• I do not care about you knowing exactly what circle is what sin.
  • I care that you know what the sins ARE – not you can list them, but you know what the words MEAN.
  • I care that you understand the law of symbolic retribution (the punishment fits the crime).
  • I do not care if you memorize what Dante’s punishments are for each individual sin.
  • I do not care if you memorize the orders of the circles.
  • I DO care if you know the difference in greed and gluttony, in wrath and violence, in lust and betrayal.

In other words, I don’t want you to MEMORIZE the text, but I DO want you to understand it. Capisce?

Excellent 🙂 Let’s listen to some music!

 

 

 

After we finish listening to these 9 songs, I want you to flip your sheet over. On the back is a place for you to come up with your own 9 songs for the inferno. Warning: Fraud is kind of hard to find!

Enjoy! I may use these songs later on, so put some effort into this!!!

Closing Session: Think-Pair-Share with a neighbor and then with the class!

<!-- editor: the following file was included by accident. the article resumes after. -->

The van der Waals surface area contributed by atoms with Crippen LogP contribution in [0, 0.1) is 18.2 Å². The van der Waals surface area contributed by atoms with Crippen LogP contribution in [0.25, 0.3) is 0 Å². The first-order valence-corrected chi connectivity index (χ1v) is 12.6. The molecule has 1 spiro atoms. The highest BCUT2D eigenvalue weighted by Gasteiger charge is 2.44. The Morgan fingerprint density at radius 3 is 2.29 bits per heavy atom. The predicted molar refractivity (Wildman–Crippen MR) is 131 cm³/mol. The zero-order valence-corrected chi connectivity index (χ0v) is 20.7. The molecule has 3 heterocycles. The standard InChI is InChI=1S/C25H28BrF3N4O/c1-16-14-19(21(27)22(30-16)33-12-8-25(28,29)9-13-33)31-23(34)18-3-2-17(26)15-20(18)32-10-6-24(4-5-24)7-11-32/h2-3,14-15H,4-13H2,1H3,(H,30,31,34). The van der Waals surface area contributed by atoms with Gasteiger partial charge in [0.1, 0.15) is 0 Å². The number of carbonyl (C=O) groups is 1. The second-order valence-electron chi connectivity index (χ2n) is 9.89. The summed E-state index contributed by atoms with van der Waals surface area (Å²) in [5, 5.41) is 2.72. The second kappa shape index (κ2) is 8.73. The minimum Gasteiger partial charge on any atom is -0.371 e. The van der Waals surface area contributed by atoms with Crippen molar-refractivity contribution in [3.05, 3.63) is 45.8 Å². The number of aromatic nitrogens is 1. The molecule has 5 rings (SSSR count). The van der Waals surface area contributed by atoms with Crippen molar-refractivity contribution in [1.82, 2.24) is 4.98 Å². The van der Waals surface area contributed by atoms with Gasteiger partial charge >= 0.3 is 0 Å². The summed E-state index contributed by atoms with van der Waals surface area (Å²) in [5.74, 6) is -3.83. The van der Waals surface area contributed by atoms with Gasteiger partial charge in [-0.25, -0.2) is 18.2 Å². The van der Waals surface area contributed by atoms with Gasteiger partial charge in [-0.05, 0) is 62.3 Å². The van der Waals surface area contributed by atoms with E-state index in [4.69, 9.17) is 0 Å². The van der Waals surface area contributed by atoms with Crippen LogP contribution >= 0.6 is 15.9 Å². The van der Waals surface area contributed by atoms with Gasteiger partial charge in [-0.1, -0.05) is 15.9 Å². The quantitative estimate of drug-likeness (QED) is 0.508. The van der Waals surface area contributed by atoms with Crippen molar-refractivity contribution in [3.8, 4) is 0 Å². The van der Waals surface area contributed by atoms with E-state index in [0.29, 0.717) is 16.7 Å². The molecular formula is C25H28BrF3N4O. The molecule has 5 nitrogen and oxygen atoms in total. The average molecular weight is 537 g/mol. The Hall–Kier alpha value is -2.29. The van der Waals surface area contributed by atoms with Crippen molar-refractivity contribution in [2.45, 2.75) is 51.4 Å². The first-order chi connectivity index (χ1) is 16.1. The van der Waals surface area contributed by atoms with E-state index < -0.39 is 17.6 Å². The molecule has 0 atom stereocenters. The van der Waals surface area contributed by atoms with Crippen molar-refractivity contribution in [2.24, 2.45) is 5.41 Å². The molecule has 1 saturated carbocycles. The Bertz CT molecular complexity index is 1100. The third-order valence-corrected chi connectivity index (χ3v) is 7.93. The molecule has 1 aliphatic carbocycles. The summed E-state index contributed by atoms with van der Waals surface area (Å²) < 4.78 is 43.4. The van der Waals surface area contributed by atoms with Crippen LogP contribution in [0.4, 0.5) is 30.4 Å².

Differentiation: Learning style (visual, auditory); interest (musical genres).

Assessment: Worksheets will be checked for completion and understanding (answers could vary).

Backstabbers!

Standard:

  • ELAGSE9-10RL2 Determine a theme or central idea of text and closely analyze its development over the course of the text, including how it emerges and is shaped and refined by specific details; provide an objective summary of the text.

Learning Target: I will argue whether Dante’s law of symbolic retribution applies to the 9th circle of Hell and analyze how Dante develops the theme of symbolic retribution in the final portion of the text.

Opening Session: Let’s look at this video from Lady Gaga, a song you might know called “Judas.” I want to activate some prior knowledge here – do you guys know who Judas was? What did he do, who did he betray? Can you think of any other betrayal that was quite that important to history? Dante thought of one – can you guess who?

Work Session: Welcome to Circle 9: BETRAYAL. I know, you’ve been dying to get here, right? (ba-dum TISS!)

Today we delve into the deepest reaches of Hell – Circle 9, Canto XXXIV. We’re going to be reading it together out of the textbook today, closely working through the poetry as Dante surmounts the most difficult obstacle of all, Satan himself. And as we end our reading and Dante walks out of the cave and looks up at those beautiful stars, I want you to consider…. that’s it. You’re done. You’ve journeyed through a harrowing week, nay, a harrowing SEMESTER of World Lit, and now, we have but a mere three and a half weeks left before winter vacation.